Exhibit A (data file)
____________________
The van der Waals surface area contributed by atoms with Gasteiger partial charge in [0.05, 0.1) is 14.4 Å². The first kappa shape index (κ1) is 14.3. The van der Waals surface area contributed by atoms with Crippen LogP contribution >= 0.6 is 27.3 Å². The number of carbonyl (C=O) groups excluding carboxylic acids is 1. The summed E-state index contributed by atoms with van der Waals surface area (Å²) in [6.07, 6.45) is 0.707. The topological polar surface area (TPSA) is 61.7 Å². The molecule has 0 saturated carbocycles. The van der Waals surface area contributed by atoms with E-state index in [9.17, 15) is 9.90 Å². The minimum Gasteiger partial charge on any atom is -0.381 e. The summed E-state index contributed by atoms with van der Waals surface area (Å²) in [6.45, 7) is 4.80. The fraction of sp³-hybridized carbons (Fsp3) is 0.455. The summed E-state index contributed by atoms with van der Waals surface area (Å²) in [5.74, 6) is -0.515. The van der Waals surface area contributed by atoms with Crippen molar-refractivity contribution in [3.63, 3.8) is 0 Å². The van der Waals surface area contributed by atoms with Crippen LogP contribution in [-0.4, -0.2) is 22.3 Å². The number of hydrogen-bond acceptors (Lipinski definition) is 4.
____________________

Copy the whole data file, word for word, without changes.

The van der Waals surface area contributed by atoms with Gasteiger partial charge in [0.05, 0.1) is 14.4 Å². The first kappa shape index (κ1) is 14.3. The van der Waals surface area contributed by atoms with Crippen LogP contribution >= 0.6 is 27.3 Å². The number of carbonyl (C=O) groups excluding carboxylic acids is 1. The summed E-state index contributed by atoms with van der Waals surface area (Å²) in [6.07, 6.45) is 0.707. The topological polar surface area (TPSA) is 61.7 Å². The molecule has 0 saturated carbocycles. The van der Waals surface area contributed by atoms with E-state index in [9.17, 15) is 9.90 Å². The minimum Gasteiger partial charge on any atom is -0.381 e. The summed E-state index contributed by atoms with van der Waals surface area (Å²) in [6.45, 7) is 4.80. The fraction of sp³-hybridized carbons (Fsp3) is 0.455. The summed E-state index contributed by atoms with van der Waals surface area (Å²) in [5.74, 6) is -0.515. The van der Waals surface area contributed by atoms with Crippen molar-refractivity contribution in [3.63, 3.8) is 0 Å². The van der Waals surface area contributed by atoms with Crippen LogP contribution in [-0.4, -0.2) is 22.3 Å². The number of hydrogen-bond acceptors (Lipinski definition) is 4.